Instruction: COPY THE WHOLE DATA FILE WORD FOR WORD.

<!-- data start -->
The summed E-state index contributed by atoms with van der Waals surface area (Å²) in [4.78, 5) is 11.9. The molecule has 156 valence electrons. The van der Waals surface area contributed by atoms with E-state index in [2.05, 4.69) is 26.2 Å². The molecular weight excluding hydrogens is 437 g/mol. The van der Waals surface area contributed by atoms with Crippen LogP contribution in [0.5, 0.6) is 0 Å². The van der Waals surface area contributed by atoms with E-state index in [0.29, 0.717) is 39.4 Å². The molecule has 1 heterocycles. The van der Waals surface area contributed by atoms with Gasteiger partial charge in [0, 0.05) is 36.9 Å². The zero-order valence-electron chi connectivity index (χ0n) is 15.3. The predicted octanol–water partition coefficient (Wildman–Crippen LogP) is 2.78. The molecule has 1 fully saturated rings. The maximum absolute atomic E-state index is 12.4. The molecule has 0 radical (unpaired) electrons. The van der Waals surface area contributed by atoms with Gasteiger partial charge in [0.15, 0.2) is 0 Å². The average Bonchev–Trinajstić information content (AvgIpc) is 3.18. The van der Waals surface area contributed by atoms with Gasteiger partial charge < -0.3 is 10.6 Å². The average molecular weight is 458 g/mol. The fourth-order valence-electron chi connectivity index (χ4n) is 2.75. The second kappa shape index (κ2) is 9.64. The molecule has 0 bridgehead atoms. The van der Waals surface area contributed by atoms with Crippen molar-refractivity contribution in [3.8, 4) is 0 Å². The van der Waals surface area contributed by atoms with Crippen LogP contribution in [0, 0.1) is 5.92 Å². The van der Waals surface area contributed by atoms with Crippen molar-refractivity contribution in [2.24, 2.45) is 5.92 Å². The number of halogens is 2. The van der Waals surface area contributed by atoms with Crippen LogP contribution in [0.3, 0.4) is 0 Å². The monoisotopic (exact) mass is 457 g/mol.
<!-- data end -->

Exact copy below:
The summed E-state index contributed by atoms with van der Waals surface area (Å²) in [4.78, 5) is 11.9. The molecule has 156 valence electrons. The van der Waals surface area contributed by atoms with E-state index in [2.05, 4.69) is 26.2 Å². The molecular weight excluding hydrogens is 437 g/mol. The van der Waals surface area contributed by atoms with Crippen LogP contribution in [0.5, 0.6) is 0 Å². The van der Waals surface area contributed by atoms with E-state index in [0.29, 0.717) is 39.4 Å². The molecule has 1 heterocycles. The van der Waals surface area contributed by atoms with Gasteiger partial charge in [0, 0.05) is 36.9 Å². The zero-order valence-electron chi connectivity index (χ0n) is 15.3. The predicted octanol–water partition coefficient (Wildman–Crippen LogP) is 2.78. The molecule has 1 fully saturated rings. The maximum absolute atomic E-state index is 12.4. The molecule has 0 radical (unpaired) electrons. The van der Waals surface area contributed by atoms with Gasteiger partial charge in [0.15, 0.2) is 0 Å². The average Bonchev–Trinajstić information content (AvgIpc) is 3.18. The van der Waals surface area contributed by atoms with Gasteiger partial charge < -0.3 is 10.6 Å². The average molecular weight is 458 g/mol. The fourth-order valence-electron chi connectivity index (χ4n) is 2.75. The second kappa shape index (κ2) is 9.64. The molecule has 0 bridgehead atoms. The van der Waals surface area contributed by atoms with Crippen molar-refractivity contribution in [3.8, 4) is 0 Å². The van der Waals surface area contributed by atoms with Crippen LogP contribution in [0, 0.1) is 5.92 Å². The van der Waals surface area contributed by atoms with Crippen molar-refractivity contribution in [2.24, 2.45) is 5.92 Å². The number of halogens is 2. The van der Waals surface area contributed by atoms with Crippen LogP contribution in [0.3, 0.4) is 0 Å². The monoisotopic (exact) mass is 457 g/mol.